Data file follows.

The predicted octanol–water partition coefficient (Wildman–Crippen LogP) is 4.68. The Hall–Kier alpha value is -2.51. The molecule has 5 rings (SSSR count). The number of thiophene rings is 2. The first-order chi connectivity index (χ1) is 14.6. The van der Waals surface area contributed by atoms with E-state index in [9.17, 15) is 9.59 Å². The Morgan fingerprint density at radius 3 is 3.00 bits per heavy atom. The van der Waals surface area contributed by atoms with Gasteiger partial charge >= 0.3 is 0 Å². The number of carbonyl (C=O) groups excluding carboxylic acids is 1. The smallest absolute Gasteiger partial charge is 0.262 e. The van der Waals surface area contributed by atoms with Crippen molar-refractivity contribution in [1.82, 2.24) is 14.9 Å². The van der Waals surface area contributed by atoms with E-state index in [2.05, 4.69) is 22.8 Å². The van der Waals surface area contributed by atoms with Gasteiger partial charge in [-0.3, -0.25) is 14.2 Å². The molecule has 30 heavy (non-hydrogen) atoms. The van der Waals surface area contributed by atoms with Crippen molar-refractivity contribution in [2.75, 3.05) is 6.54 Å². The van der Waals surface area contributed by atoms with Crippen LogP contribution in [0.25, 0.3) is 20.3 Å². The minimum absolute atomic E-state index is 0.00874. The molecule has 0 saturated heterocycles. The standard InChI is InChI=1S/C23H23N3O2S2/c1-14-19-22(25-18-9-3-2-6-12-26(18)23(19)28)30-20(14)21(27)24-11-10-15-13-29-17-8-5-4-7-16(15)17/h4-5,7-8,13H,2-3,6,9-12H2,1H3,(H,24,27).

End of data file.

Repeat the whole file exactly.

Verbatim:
The predicted octanol–water partition coefficient (Wildman–Crippen LogP) is 4.68. The Hall–Kier alpha value is -2.51. The molecule has 5 rings (SSSR count). The number of thiophene rings is 2. The first-order chi connectivity index (χ1) is 14.6. The van der Waals surface area contributed by atoms with E-state index in [9.17, 15) is 9.59 Å². The Morgan fingerprint density at radius 3 is 3.00 bits per heavy atom. The van der Waals surface area contributed by atoms with Gasteiger partial charge >= 0.3 is 0 Å². The number of carbonyl (C=O) groups excluding carboxylic acids is 1. The smallest absolute Gasteiger partial charge is 0.262 e. The van der Waals surface area contributed by atoms with Crippen molar-refractivity contribution in [1.82, 2.24) is 14.9 Å². The van der Waals surface area contributed by atoms with E-state index in [2.05, 4.69) is 22.8 Å². The van der Waals surface area contributed by atoms with Gasteiger partial charge in [-0.3, -0.25) is 14.2 Å². The molecule has 30 heavy (non-hydrogen) atoms. The van der Waals surface area contributed by atoms with Crippen molar-refractivity contribution in [2.75, 3.05) is 6.54 Å². The van der Waals surface area contributed by atoms with Crippen LogP contribution in [0.25, 0.3) is 20.3 Å². The minimum absolute atomic E-state index is 0.00874. The molecule has 0 saturated heterocycles. The standard InChI is InChI=1S/C23H23N3O2S2/c1-14-19-22(25-18-9-3-2-6-12-26(18)23(19)28)30-20(14)21(27)24-11-10-15-13-29-17-8-5-4-7-16(15)17/h4-5,7-8,13H,2-3,6,9-12H2,1H3,(H,24,27).